Dying for Five Star reviews: Setting a safety standard in the Gig Environment.
Over the last few years, the term “Gig Economy” has become a general term, which in its conception was aimed at some form of start-up or accelerator environment, however the “Gig” actually refers to the transient nature of the work, temporary or short term nature.
In 2017, the United States Bureau of Labor Statistics estimated that the US economy had some 55 million participants and that approximately 36% of workers in the US took part in gig work in some way and a staggering 33% of US companies extensively used “Gig workers”.
The gig economy definition encompasses all sorts of contingent work arrangements:
Independent contractors and professionals; and
Temporary contract workers (short or long term).
The “gig” is not a new phenomenon— in fact, freelancers have been around since the dawn of time (it is just now we can call them something cool or funky that the Millennials get). The same can be said for consultants, temps and contractors (yes that’s correct and there are a number of recruitment agencies that specialise in this field).
The reason why the gig economy has been under scrutiny for the past few of years is that technology has lowered barriers to enter the gig market place and that “gigs” have become easily accessible to an unprecedented number of people around the world.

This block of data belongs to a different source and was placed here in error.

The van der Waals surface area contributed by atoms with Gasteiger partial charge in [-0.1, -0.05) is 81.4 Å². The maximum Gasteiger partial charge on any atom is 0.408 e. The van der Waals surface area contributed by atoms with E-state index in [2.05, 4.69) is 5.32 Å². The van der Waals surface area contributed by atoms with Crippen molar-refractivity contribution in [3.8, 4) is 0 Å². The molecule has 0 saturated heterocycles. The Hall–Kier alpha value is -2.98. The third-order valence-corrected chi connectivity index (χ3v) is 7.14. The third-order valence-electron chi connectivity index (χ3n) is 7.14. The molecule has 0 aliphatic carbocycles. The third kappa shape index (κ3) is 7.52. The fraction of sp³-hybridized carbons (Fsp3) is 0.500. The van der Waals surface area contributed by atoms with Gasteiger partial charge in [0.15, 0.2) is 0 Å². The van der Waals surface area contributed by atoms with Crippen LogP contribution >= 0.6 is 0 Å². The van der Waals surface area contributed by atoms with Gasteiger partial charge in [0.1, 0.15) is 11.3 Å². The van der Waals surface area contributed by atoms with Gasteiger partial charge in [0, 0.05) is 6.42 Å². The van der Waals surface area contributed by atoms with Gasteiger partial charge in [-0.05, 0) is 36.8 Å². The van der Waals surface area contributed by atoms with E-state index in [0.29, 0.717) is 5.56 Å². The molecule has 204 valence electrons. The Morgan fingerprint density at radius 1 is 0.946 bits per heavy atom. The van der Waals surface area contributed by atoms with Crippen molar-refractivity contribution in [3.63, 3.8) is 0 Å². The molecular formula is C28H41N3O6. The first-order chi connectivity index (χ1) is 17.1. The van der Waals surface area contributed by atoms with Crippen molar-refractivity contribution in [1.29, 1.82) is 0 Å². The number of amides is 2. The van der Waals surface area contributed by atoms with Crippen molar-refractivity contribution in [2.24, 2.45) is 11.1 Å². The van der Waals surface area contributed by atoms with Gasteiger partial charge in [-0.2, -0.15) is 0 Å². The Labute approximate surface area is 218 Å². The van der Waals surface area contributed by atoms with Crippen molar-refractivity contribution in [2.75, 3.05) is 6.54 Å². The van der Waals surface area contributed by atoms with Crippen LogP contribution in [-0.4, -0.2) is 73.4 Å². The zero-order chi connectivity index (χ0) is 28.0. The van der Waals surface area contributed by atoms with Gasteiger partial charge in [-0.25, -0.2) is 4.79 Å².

We all know the shift worker who has a second job, some of the time it is for want or need, some of the time it is a short term answer to a financial issue and some of the time it is for more social and interactive needs, either way no judgement should be pass as the “Part Time” job or as my American friend would call it “A side hustle” has now turned into a trillion-dollar industry with millions of participants globally.
So, who or what is a Gig Economy Worker?
Traditionally the idea of a gig worker was:
Rideshare drivers (such as Uber/Lyft etc.)
The odd job or handy person (TaskRabbit/Geeks2U/Hire A Hubby etc.)
Online marketplace sellers (Facebook/eBay/Fiverr etc.)
Artists (Yes that is the musicians that I know)
But should the list also include (and for the purpose of this article I believe they should):
Food delivery providers (Uber Eats/MenuLog/Deliveroo)
Multiple job holders
Contingent and part-time workers
Highly skilled contractors
It does in fact depend on personal interpretation, there is no right or wrong answer to what a gig worker is.
Gig economy workers sometimes treat their “gigs” as their main source of income, some as a secondary source of revenue. Some of them are highly skilled and this mode of work is their choice, some are unskilled and chose to supplement their wages, however some due to circumstance have no alternative and the gig environment becomes a necessity.
Growing up in the North East of England, a significant number of taxi drivers tended to be from a migrant background where I grew up. If we turned back the clock to the late nineties (and without the ride-share industry) it would be fair to highlight theses workers as gig workers, in fact we can go back to the days of horse drawn cartridges and the coachmen, who provided a similar service to the more wealthy at that time. My point is this, the only thing that has changed is the way that we now engage. In the 1800’s it would be done through word of mouth and by “gentleman’s agreement” to provide the service, in the 1990’s it was either by waiting at a taxi rank in the rain and snow or calling one from a landline, now we have a wider choice and multiple avenues to book and pay for them.